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Cessation Of Therapy
Patients with coronary artery disease, who are being treated with COREG, should be advised against abrupt discontinuation of therapy. Severe exacerbation of angina and the occurrence of myocardial infarction and ventricular arrhythmias have been reported in angina patients following the abrupt discontinuation of therapy with P-blockers. The last 2 complications may occur with or without preceding exacerbation of the angina pectoris. As with other P-blockers, when discontinuation of COREG is planned, the patients should be carefully observed and advised to limit physical activity to a minimum. COREG should be discontinued over 1 to 2 weeks whenever possible. If the angina worsens or acute coronary insufficiency develops, it is recommended that COREG be promptly reinstituted, at least temporarily. Because coronary artery disease is common and may be unrecognized, it may be prudent not to discontinue therapy with COREG abruptly even in patients treated only for hypertension or heart failure.
In clinical trials, COREG caused bradycardia in about 2% of hypertensive subjects, 9% of heart failure subjects, and 6.5% of myocardial infarction subjects with left ventricular dysfunction. If pulse rate drops below 55 beats per minute, the dosage should be reduced.
In clinical trials of primarily mild-to-moderate heart failure, hypotension and postural hypotension occurred in 9.7% and syncope in 3.4% of subjects receiving COREG compared with 3.6% and 2.5% of placebo subjects, respectively. The risk for these events was highest during the first 30 days of dosing, corresponding to the up-titration period and was a cause for discontinuation of therapy in 0.7% of subjects receiving COREG, compared with 0.4% of placebo subjects. In a long-term, placebo-controlled trial in severe heart failure (COPERNICUS), hypotension and postural hypotension occurred in 15.1% and syncope in 2.9% of heart failure subjects receiving COREG compared with 8.7% and 2.3% of placebo subjects, respectively. These events were a cause for discontinuation of therapy in 1.1% of subjects receiving COREG, compared with 0.8% of placebo subjects.
Postural hypotension occurred in 1.8% and syncope in 0.1% of hypertensive subjects, primarily following the initial dose or at the time of dose increase and was a cause for discontinuation of therapy in 1% of subjects.
In the CAPRICORN trial of survivors of an acute myocardial infarction, hypotension or postural hypotension occurred in 20.2% of subjects receiving COREG compared with 12.6% of placebo subjects. Syncope was reported in 3.9% and 1.9% of subjects, respectively. These events were a cause for discontinuation of therapy in 2.5% of subjects receiving COREG, compared with 0.2% of placebo subjects.
Starting with a low dose, administration with food, and gradual up-titration should decrease the likelihood of syncope or excessive hypotension [see DOSAGE AND ADMINISTRATION]. During initiation of therapy, the patient should be cautioned to avoid situations such as driving or hazardous tasks, where injury could result should syncope occur.
Heart Failure/Fluid Retention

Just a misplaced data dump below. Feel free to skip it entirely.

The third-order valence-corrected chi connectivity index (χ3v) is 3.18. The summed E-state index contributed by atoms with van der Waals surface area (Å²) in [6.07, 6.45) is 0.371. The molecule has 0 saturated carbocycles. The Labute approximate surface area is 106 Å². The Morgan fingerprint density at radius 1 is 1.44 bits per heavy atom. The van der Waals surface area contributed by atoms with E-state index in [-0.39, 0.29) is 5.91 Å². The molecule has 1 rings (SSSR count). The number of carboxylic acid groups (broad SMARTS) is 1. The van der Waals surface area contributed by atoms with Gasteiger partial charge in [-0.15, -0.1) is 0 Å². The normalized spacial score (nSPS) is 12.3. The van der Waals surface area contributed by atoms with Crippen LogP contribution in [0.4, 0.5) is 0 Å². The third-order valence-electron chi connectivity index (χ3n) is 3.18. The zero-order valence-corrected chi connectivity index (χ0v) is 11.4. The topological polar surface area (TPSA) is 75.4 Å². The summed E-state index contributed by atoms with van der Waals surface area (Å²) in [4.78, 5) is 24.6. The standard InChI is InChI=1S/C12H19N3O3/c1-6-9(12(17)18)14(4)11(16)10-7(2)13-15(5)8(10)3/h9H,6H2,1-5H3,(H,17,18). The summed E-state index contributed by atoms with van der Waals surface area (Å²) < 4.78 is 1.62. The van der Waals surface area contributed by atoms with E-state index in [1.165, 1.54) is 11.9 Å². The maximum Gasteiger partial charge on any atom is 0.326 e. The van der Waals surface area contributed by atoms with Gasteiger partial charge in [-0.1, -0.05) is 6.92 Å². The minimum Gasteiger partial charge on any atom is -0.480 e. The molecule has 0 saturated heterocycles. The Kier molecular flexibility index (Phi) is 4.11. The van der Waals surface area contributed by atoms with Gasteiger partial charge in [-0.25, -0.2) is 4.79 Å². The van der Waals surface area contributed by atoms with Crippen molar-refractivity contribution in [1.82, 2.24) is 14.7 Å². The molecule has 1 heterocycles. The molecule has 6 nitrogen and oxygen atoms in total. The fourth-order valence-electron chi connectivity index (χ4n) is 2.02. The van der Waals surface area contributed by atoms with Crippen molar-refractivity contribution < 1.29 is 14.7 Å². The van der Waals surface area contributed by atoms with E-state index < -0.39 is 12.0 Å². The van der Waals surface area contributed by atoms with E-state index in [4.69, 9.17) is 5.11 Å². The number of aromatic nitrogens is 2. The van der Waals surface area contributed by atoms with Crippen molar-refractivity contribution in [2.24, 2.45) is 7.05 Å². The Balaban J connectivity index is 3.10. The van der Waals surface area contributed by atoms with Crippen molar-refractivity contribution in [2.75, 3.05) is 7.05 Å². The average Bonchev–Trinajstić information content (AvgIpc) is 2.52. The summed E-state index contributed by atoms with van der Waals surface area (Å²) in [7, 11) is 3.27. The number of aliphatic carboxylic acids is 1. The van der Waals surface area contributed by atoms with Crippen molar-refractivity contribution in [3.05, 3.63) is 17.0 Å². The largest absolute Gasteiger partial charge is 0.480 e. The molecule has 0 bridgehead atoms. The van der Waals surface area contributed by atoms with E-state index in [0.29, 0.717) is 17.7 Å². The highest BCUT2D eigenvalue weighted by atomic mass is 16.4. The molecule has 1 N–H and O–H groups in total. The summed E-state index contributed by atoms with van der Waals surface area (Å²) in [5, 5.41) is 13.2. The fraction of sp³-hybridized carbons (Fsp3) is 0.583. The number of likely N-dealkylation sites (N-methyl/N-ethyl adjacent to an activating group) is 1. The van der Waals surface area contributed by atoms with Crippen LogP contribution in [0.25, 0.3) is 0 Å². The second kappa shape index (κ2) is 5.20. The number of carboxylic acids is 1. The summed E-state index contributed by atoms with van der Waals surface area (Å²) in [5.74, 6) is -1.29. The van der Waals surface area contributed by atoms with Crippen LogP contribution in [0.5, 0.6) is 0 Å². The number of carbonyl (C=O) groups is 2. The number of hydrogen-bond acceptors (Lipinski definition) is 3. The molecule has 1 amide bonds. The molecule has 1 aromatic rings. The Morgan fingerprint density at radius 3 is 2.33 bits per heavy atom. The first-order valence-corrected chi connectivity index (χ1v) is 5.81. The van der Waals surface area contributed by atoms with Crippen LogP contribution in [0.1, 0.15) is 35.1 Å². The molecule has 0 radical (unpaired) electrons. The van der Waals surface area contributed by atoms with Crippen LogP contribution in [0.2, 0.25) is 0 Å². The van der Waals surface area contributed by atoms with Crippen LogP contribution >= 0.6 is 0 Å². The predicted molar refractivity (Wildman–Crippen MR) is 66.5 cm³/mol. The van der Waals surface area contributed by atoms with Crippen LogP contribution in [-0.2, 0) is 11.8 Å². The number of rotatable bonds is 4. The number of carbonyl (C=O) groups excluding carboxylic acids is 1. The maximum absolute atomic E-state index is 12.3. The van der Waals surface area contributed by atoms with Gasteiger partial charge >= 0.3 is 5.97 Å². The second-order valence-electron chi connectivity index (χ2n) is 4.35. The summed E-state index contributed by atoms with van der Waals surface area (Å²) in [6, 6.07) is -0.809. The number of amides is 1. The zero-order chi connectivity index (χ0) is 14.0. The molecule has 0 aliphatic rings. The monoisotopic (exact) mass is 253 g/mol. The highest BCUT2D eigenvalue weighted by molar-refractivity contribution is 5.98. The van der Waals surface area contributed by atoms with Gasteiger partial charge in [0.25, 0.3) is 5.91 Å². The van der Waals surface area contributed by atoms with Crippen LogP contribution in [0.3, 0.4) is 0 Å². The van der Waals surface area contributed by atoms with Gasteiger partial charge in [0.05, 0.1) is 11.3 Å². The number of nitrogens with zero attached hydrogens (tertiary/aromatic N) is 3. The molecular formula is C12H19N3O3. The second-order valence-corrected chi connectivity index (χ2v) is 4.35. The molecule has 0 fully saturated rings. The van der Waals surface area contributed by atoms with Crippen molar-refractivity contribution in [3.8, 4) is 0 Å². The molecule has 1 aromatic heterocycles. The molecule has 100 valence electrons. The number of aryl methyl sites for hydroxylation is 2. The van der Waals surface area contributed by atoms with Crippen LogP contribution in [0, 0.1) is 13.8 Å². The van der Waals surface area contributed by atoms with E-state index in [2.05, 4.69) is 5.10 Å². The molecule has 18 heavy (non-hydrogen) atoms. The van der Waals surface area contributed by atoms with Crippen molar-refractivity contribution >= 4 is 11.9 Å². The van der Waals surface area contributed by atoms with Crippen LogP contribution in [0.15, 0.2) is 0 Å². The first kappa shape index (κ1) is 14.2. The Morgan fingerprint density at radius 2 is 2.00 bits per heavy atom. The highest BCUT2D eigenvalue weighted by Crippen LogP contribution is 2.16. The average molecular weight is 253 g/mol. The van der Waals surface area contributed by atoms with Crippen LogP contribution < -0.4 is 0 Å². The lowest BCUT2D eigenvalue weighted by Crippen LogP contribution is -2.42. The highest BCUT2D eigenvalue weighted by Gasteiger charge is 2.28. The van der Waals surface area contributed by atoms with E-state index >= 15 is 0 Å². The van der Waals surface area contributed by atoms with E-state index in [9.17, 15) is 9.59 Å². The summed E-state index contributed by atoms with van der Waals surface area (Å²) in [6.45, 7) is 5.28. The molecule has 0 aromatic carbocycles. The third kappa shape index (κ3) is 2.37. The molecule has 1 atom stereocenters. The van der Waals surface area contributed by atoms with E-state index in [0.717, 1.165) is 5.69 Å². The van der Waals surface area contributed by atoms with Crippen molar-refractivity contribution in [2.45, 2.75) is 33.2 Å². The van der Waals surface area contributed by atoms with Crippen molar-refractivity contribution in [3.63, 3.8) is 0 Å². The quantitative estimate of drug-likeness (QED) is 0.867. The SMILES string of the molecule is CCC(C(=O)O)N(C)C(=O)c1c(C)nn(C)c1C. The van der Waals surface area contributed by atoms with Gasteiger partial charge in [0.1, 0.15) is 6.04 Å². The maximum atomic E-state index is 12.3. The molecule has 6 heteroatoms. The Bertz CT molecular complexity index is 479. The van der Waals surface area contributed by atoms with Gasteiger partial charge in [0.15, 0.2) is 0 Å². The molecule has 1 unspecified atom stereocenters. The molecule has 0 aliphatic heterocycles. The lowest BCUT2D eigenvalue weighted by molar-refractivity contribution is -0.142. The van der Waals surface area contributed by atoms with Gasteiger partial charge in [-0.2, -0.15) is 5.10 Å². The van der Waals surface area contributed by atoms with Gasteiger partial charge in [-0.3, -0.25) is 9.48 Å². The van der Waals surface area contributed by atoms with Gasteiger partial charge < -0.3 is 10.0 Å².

Worsening heart failure or fluid retention may occur during up-titration of carvedilol. If such symptoms occur, diuretics should be increased and the carvedilol dose should not be advanced until clinical stability resumes [see DOSAGE AND ADMINISTRATION]. Occasionally it is necessary to lower the carvedilol dose or temporarily discontinue it. Such episodes do not preclude subsequent successful titration of, or a favorable response to, carvedilol. In a placebo-controlled trial of subjects with severe heart failure, worsening heart failure during the first 3 months was reported to a similar degree with carvedilol and with placebo. When treatment was maintained beyond 3 months, worsening heart failure was reported less frequently in subjects treated with carvedilol than with placebo. Worsening heart failure observed during long-term therapy is more likely to be related to the patients' underlying disease than to treatment with carvedilol.
Patients with bronchospastic disease (e.g., chronic bronchitis and emphysema) should, in general, not receive P-blockers. COREG may be used with caution, however, in patients who do not respond to, or cannot tolerate, other antihypertensive agents. It is prudent, if COREG is used, to use the smallest effective dose, so that inhibition of endogenous or exogenous P-agonists is minimized.
In clinical trials of subjects with heart failure, subjects with bronchospastic disease were enrolled if they did not require oral or inhaled medication to treat their bronchospastic disease. In such patients, it is recommended that carvedilol be used with caution. The dosing recommendations should be followed closely and the dose should be lowered if any evidence of bronchospasm is observed during up-titration.
Glycemic Control In Type 2 Diabetes
In general, β-blockers may mask some of the manifestations of hypoglycemia, particularly tachycardia. Nonselective P-blockers may potentiate insulin-induced hypoglycemia and delay recovery of serum glucose levels. Patients subject to spontaneous hypoglycemia, or diabetic patients receiving insulin or oral hypoglycemic agents, should be cautioned about these possibilities.